Bernie Sanders at CNN town hall: live coverage

Bernie Sanders at CNN town hall: live coverage
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Sanders closes with call to action 

Wrapping up, Sanders touts the upcoming "Day of Action" rallies for Medicare and urges Democrats to focus less on who's running for president next and more on becoming politically active.

One thing Sanders likes about Trump 

Asked by a George Washington student to name one thing he likes about Trump, Sanders comes up with an answer: 



Sanders won't commit to presidential run

Asked by a young man who called Sanders an inspiration whether he'll run for president in 2020 to rally progressives and liberals, Sanders won't commit.

 "It is much too early to be talking about that," Sanders says. 



Addressing Muslims' concerns

Following the teacher’s question, Osama Alsaleh—a Muslim student who attends the George Washington University—noted that many Muslims have experienced a “silence prejudice” in the wake of the presidential election.

Sanders said America is about judging people on who they are and denounced the divisive nature of Trump’s campaign.

“We judge people one who they are and not where their grandfather came from or their religion,” Sanders said. “We judge people on who they are and not on their religion.”

Sanders mum on SCOTUS plans

Just like he wouldn't commit to voting for or against EPA nominee Scott Pruitt and attorney general nominee Jeff SessionsJefferson (Jeff) Beauregard SessionsOvernight Hillicon Valley — Apple issues security update against spyware vulnerability Stanford professors ask DOJ to stop looking for Chinese spies at universities in US Overnight Energy & Environment — Democrats detail clean electricity program MORE, Sanders won't say he'll automatically vote against a Trump Supreme Court nominee as payback for Republicans' refusal to consider Obama's replacement for Antonin Scalia. 

But at the same time, Sanders wouldn't rule out a block and said Democrats are considering it, especially if Trump doesn't nominate a moderate.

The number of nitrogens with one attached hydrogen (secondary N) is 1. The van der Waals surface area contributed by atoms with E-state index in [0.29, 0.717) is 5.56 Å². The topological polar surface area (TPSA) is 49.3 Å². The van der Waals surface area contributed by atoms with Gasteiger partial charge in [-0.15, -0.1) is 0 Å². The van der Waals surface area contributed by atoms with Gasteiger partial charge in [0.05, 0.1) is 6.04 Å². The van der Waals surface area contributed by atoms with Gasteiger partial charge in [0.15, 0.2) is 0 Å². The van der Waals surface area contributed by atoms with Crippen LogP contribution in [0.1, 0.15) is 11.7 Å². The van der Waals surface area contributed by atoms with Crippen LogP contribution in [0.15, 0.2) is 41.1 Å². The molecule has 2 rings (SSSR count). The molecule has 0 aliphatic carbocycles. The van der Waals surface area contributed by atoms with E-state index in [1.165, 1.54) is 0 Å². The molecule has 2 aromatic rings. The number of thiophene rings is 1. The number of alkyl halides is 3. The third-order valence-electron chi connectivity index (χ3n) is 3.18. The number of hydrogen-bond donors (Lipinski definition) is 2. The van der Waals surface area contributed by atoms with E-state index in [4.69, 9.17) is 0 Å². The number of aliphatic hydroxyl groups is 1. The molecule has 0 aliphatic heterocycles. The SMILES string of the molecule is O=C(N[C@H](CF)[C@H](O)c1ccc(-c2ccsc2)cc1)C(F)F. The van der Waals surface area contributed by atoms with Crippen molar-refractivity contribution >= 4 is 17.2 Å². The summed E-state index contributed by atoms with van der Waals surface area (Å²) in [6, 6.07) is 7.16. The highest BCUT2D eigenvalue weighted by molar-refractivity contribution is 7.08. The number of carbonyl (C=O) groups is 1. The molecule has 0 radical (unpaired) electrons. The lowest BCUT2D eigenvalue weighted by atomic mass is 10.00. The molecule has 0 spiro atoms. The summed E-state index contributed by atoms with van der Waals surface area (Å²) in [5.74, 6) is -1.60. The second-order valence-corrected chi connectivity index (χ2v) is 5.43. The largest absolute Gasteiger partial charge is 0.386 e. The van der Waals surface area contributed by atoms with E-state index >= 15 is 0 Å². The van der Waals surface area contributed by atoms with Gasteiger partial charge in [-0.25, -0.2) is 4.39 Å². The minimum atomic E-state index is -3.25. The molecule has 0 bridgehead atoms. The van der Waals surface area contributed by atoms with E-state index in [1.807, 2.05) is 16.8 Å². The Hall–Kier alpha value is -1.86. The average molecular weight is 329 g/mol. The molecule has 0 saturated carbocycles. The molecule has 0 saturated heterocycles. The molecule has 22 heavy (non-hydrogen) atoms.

“I do think that Republicans treated President Obama shamefully," Sanders says.
Sanders: protect "beautiful children" from deportation
A high school teacher from Maryland who voted for Clinton said that many of her students are undocumented or have parents who are undocumented and are concerned about the current political climate and possible deportations.

When asked if he could deliver her students a message of hope, Sanders responded, “Please tell your students, many of us in the Congress...will do everything that we can to protect these beautiful children,” Sanders said.

Sanders, business owner get testy over regulation

A small business owner asks Sanders why, as the business owner sees it, Obama has hampered small businesses with regulation. Sanders counters that, if he had anything to say about it, he would have raised taxes far higher on millionaires and billionaires. 

The business owner shoots back that Sanders hasn't "lived until you've had a payroll on your credit card."

Praise for (the other) Cuomo

Sanders praises New York governor (and Chris Cuomo brother) Andrew Cuomo for his plan to make state college free, depending on income. Still, both Sanders and CNN's Cuomo joked that the other Cuomo is "funny-looking."

As for how to pay for it...


Sanders won't rule out backing EPA nominee—sort of

Sanders won't say yet that he won't vote for EPA nominee and Oklahoma attorney general Scott Pruitt. Pressed by Chris Cuomo, though, Sanders concedes he's leaning against it. 



Sanders has "grave concerns" about Sessions

A Harvard Law student asks Sanders if he'll vote for Alabama Sen. Jeff Sessions's attorney general nomination. Sanders says he has "grave concerns" about Sessions on voting rights, but says he'll wait to hear what Sessions says at his hearing this week. 

Sanders face-off with GW student

A George Washington University student who describes himself as a moderate Democrat wants to know whether Sanders fears he's alienating and demonizing wealthy voters.

Sanders counters that he's not—but still thinks "corporate greed" is destroying the country.

Then Sanders and the student start parrying questions: does the student think tax cuts for the wealthy make sense if they come at the expense of education funding? (No). Then the student asks Sanders why he wants to tear up NAFTA (Sanders says he's for changing the terms).